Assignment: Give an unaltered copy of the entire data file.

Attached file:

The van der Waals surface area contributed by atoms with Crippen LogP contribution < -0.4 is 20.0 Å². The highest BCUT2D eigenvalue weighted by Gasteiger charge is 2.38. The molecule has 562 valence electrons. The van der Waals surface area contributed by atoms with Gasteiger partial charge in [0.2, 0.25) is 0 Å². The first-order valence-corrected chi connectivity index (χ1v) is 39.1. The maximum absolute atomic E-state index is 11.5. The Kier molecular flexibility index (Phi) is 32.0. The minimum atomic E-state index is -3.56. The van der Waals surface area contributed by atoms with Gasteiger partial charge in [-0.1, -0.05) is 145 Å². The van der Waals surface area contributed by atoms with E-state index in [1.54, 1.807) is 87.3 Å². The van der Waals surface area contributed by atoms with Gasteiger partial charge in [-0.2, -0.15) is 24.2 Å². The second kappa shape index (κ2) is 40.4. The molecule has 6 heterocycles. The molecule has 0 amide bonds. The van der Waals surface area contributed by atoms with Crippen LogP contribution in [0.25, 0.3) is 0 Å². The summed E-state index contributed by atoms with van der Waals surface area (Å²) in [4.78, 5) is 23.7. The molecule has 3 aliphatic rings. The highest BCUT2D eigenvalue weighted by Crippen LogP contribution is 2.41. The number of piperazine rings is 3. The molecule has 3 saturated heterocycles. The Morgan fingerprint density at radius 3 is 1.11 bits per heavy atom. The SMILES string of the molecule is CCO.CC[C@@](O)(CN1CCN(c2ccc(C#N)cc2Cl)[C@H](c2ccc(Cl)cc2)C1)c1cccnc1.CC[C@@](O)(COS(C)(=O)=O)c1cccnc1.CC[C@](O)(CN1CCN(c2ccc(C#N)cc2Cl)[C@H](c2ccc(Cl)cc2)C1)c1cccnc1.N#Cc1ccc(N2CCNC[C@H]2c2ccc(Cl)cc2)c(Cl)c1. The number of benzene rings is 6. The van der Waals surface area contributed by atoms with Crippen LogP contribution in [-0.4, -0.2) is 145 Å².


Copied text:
The van der Waals surface area contributed by atoms with Crippen LogP contribution < -0.4 is 20.0 Å². The highest BCUT2D eigenvalue weighted by Gasteiger charge is 2.38. The molecule has 562 valence electrons. The van der Waals surface area contributed by atoms with Gasteiger partial charge in [0.2, 0.25) is 0 Å². The first-order valence-corrected chi connectivity index (χ1v) is 39.1. The maximum absolute atomic E-state index is 11.5. The Kier molecular flexibility index (Phi) is 32.0. The minimum atomic E-state index is -3.56. The van der Waals surface area contributed by atoms with Gasteiger partial charge in [-0.1, -0.05) is 145 Å². The van der Waals surface area contributed by atoms with E-state index in [1.54, 1.807) is 87.3 Å². The van der Waals surface area contributed by atoms with Gasteiger partial charge in [-0.2, -0.15) is 24.2 Å². The second kappa shape index (κ2) is 40.4. The molecule has 6 heterocycles. The molecule has 0 amide bonds. The van der Waals surface area contributed by atoms with Crippen LogP contribution in [0.25, 0.3) is 0 Å². The summed E-state index contributed by atoms with van der Waals surface area (Å²) in [4.78, 5) is 23.7. The molecule has 3 aliphatic rings. The highest BCUT2D eigenvalue weighted by Crippen LogP contribution is 2.41. The number of piperazine rings is 3. The molecule has 3 saturated heterocycles. The Morgan fingerprint density at radius 3 is 1.11 bits per heavy atom. The SMILES string of the molecule is CCO.CC[C@@](O)(CN1CCN(c2ccc(C#N)cc2Cl)[C@H](c2ccc(Cl)cc2)C1)c1cccnc1.CC[C@@](O)(COS(C)(=O)=O)c1cccnc1.CC[C@](O)(CN1CCN(c2ccc(C#N)cc2Cl)[C@H](c2ccc(Cl)cc2)C1)c1cccnc1.N#Cc1ccc(N2CCNC[C@H]2c2ccc(Cl)cc2)c(Cl)c1. The number of benzene rings is 6. The van der Waals surface area contributed by atoms with Crippen LogP contribution in [-0.4, -0.2) is 145 Å².